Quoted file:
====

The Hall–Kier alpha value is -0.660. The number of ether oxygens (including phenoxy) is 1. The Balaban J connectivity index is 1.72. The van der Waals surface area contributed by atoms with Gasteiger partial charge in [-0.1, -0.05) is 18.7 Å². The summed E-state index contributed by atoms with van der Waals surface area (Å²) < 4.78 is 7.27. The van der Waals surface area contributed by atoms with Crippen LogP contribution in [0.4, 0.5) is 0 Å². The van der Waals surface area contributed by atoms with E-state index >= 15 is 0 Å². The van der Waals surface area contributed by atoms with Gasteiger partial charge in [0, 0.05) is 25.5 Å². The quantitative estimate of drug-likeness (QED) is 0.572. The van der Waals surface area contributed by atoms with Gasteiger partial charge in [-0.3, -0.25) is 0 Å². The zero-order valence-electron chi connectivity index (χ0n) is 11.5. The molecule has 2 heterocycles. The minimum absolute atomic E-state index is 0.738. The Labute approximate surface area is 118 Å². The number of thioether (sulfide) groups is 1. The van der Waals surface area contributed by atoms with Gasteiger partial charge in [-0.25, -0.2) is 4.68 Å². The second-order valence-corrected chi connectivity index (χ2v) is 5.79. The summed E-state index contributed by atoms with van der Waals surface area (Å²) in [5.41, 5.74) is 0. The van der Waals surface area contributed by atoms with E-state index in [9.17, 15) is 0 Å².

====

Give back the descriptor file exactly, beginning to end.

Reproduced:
The Hall–Kier alpha value is -0.660. The number of ether oxygens (including phenoxy) is 1. The Balaban J connectivity index is 1.72. The van der Waals surface area contributed by atoms with Gasteiger partial charge in [-0.1, -0.05) is 18.7 Å². The summed E-state index contributed by atoms with van der Waals surface area (Å²) < 4.78 is 7.27. The van der Waals surface area contributed by atoms with Crippen LogP contribution in [0.4, 0.5) is 0 Å². The van der Waals surface area contributed by atoms with E-state index >= 15 is 0 Å². The van der Waals surface area contributed by atoms with Gasteiger partial charge in [0, 0.05) is 25.5 Å². The quantitative estimate of drug-likeness (QED) is 0.572. The van der Waals surface area contributed by atoms with Gasteiger partial charge in [-0.3, -0.25) is 0 Å². The zero-order valence-electron chi connectivity index (χ0n) is 11.5. The molecule has 2 heterocycles. The minimum absolute atomic E-state index is 0.738. The Labute approximate surface area is 118 Å². The number of thioether (sulfide) groups is 1. The van der Waals surface area contributed by atoms with Gasteiger partial charge in [-0.25, -0.2) is 4.68 Å². The second-order valence-corrected chi connectivity index (χ2v) is 5.79. The summed E-state index contributed by atoms with van der Waals surface area (Å²) in [5.41, 5.74) is 0. The van der Waals surface area contributed by atoms with E-state index in [9.17, 15) is 0 Å².